In the days since the massacre in Arizona, the mainstream political media (and much online discussion) have zeroed in on one question: Did the uncivil political discourse (with violent imagery) of the Glenn Becks, Rush Limbaughs and Sarah Palins of the world create an environment that encouraged or allowed an unhinged character to go on a shooting spree aimed at a Democratic congresswoman.
I would like to focus on a related question: Are the right wing pundits telling the truth?
The reason for my approach is that whether or not the toxic political environment influenced Jared Loughner, it is important to recognize that for the last two years, the right wing media has employed a concerted strategy to elicit in their listeners/viewers anger and a sense of delegitimization of the government (whether literally, in the form of the birthers, or ideologically, with false claims of socialism, or in practice, with false accusations of unconstitutionality and corruption that fly in the face of history and the record). And to do so largely by making baseless charges.
And when I listened and read as these right wing purveyors of venom rejected the claim that their incendiary rhetoric might have spurred an unstable individual to action, I was struck by how, once again, their approach to the issue was to make baseless charges rather than engage on the issue.For example, Rush Limbaugh declared:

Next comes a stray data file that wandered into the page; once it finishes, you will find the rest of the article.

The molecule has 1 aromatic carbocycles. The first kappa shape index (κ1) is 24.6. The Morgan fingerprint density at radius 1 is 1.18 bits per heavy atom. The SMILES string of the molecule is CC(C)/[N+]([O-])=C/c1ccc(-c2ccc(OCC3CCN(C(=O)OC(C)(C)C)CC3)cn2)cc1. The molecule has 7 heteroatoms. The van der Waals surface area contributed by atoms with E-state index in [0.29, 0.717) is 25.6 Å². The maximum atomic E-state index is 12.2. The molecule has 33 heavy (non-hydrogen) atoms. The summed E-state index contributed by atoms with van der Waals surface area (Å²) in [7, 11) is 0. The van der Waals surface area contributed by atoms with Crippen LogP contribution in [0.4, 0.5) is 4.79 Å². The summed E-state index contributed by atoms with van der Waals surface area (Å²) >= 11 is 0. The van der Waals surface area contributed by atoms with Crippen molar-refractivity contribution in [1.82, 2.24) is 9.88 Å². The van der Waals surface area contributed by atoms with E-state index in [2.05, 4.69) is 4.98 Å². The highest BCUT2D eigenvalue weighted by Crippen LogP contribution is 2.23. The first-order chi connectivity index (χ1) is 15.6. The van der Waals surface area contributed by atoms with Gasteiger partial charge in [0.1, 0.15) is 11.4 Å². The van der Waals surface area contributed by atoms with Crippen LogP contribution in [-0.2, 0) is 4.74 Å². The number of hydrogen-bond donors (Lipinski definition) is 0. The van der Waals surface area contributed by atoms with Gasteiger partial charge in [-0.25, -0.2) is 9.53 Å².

"At no time has anybody ever called for violence. ... We've never subtly promoted it."
But it was just one year ago that Limbaugh said (in reference to the economy):
"This government is governing against its own citizens. This president and his party are governing against us. We are at war with our own president. We are at war with our own government."
Want a more recent example? On January 10, 2011, after the shooting, Limbaugh said this about claims that violent right-wing rhetoric might have influenced Loughner:
"Don't kid yourself. What this is all about is shutting down any and all political opposition and eventually criminalizing it. Criminalizing policy differences at least when they differ from the Democrat (sic) Party agenda."
So Limbaugh asserted last year that the government is at "war" with the American people, and he claimed days ago that the Democrats want to criminalize dissent. (Remember, Limbaugh is the guy who, in 1995, predicted a "second violent American revolution.") He urges his viewers to recognize that the president and his government aren't legitimate. That is not promoting violence?
And these are hardly isolated incidents. Rather, the use of this kind of baseless violent and anti-government language is part of the regular, day-in-day-out approach of these right-wing leaders. Some examples (there are tons of others):
- On June 10, 2010 Beck passionately warned his viewers that former radicals who want to "eliminate 10 percent of the population" (he makes it clear he means kill people) and "overthrow" the "United States government" are now working in the Obama administration so they can carry out their desires (charging that Obama is more corrupt than Nixon).